The Importance, As a Player, in Writing Post-Game Session Recaps

During the series of Fourth Edition Dungeons & Dragons campaigns I played with fellow authors Jinx, Ness, and our other friends, one of the most valuable tasks we were asked to do was write our own post-game session recaps. For the Upheaval campaign (which we’ve written about several times on 3-Sided Die), we were asked by Jinx, our Dungeon Master, to write these recaps in the voice of our characters. I can’t stress enough how important these were to the richness of our campaign.

Medieval Scribe

“Medieval Scribe,” accessed at “The Middle Ages Online” website, hosted by Louisiana State University

First and foremost, doing the recaps helps everyone remember what happened. While the DM builds the story, its locations, and its inhabitants, it can be a hefty challenge for them to recall all the actions and deviations that occurred in each game. Also, our group only got the chance to meet in person every six to eight weeks, so having a record of what happened in the last session gave us more time to play the active encounter instead of slogging through the “when we last left our heroes” prologue.

Second, it gave us a creative outlet to deepen and express the personalities, beliefs, and motivations of our characters. I was able to take the decisions I made in each session and flesh out how those actions either validated my character’s convictions or questioned them. Putting those feelings in writing gave Jinx new insight into how our characters were seeing and experiencing the world and allowed him to craft changes to the campaign. We could see the changes we made to the world as a result of what we chose to do in each session, rather than having to stick to the rails of a more inflexible campaign.

Third, it gave our group a unique way to work together in character. Everyone has that moment at the start of a campaign where the group simply assumes that their characters either all know each other or have zero concerns or inhibitions about working together for a goal that probably wouldn’t matter to each of them in the same way in a real situation. What ended up happening with the Upheaval campaign was almost a fan fiction: one of us would write the first recap, and then another member would talk about their character’s perspective of the same events. These stories threaded together a neat “side story” that we wouldn’t normally think of while slogging through combat. Also, our particular group didn’t have super-strong role-playing or story-telling talents, so having the time after each game to think about what transpired and plotting out the motivations behind them worked really well to keep the story alive.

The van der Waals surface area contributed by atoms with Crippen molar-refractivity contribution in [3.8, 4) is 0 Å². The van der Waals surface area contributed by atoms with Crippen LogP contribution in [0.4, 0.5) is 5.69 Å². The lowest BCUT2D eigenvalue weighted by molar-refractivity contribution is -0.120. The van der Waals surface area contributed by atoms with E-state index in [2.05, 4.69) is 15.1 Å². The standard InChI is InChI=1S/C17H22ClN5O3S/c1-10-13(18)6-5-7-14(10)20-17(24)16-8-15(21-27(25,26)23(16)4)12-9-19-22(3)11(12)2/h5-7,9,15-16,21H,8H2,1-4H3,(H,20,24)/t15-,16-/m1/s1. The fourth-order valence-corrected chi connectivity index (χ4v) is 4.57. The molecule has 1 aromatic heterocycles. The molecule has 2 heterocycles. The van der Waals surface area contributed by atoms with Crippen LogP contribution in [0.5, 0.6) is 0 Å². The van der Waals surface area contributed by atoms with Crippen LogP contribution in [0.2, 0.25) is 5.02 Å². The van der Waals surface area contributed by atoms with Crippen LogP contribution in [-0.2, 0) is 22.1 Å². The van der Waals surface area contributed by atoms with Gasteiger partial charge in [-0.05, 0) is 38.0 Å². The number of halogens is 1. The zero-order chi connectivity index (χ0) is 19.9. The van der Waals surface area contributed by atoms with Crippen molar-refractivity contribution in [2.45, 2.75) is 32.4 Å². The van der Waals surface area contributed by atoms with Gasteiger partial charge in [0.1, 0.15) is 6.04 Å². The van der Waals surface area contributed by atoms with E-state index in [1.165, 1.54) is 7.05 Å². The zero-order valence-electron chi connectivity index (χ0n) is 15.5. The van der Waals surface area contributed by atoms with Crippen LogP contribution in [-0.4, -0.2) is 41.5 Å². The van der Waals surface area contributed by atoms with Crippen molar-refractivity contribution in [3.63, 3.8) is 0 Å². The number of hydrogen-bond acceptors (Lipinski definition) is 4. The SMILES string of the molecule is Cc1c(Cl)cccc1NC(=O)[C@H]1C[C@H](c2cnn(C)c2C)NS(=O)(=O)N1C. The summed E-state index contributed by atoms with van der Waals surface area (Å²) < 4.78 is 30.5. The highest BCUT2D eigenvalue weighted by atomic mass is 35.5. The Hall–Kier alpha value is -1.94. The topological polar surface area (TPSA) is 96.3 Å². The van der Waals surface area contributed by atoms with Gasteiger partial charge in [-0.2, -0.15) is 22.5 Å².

Lastly, the recaps helped with world-building. Further into our campaign, our write-ups began to include memories or thoughts the characters had about their past or others they encountered during the session. Perhaps it was a place one of us had visited earlier in our adventuring lives, or, in the case of Lu, my deva swordmage, one of her past lives. As with character motivations, this gave Jinx more food for thought as he created our next objectives and challenges.

For Upheaval, Jinx awarded us bonuses and benefits for supplying the write-ups. He chose a “party points” method, where the recaps, especially ones that deftly explored a character’s thoughts and decisions, added points to a pool that we could all share. These points could be used to either re-roll a skill check or attack, convince a non-player character, or give the entire party a initiative or healing bonus. The more points we accrued with our recaps, the more heroic actions we could take in the next session.

I had a great deal of fun writing about Lu and how she saw the world, and would enjoy doing so again for any future campaigns in which I played.

About brightmatrix

brightmatrix is a long-time casual gamer. His gaming journey has included Magic: the Gathering, the first, second, and fourth edition Dungeons & Dragons, and the first wave White Wolf games from the late 90s. If you are a denizen of the Twitterverse, you can read his posts on Magic, web development, puns, and other shenanigans at @brightmatrix.

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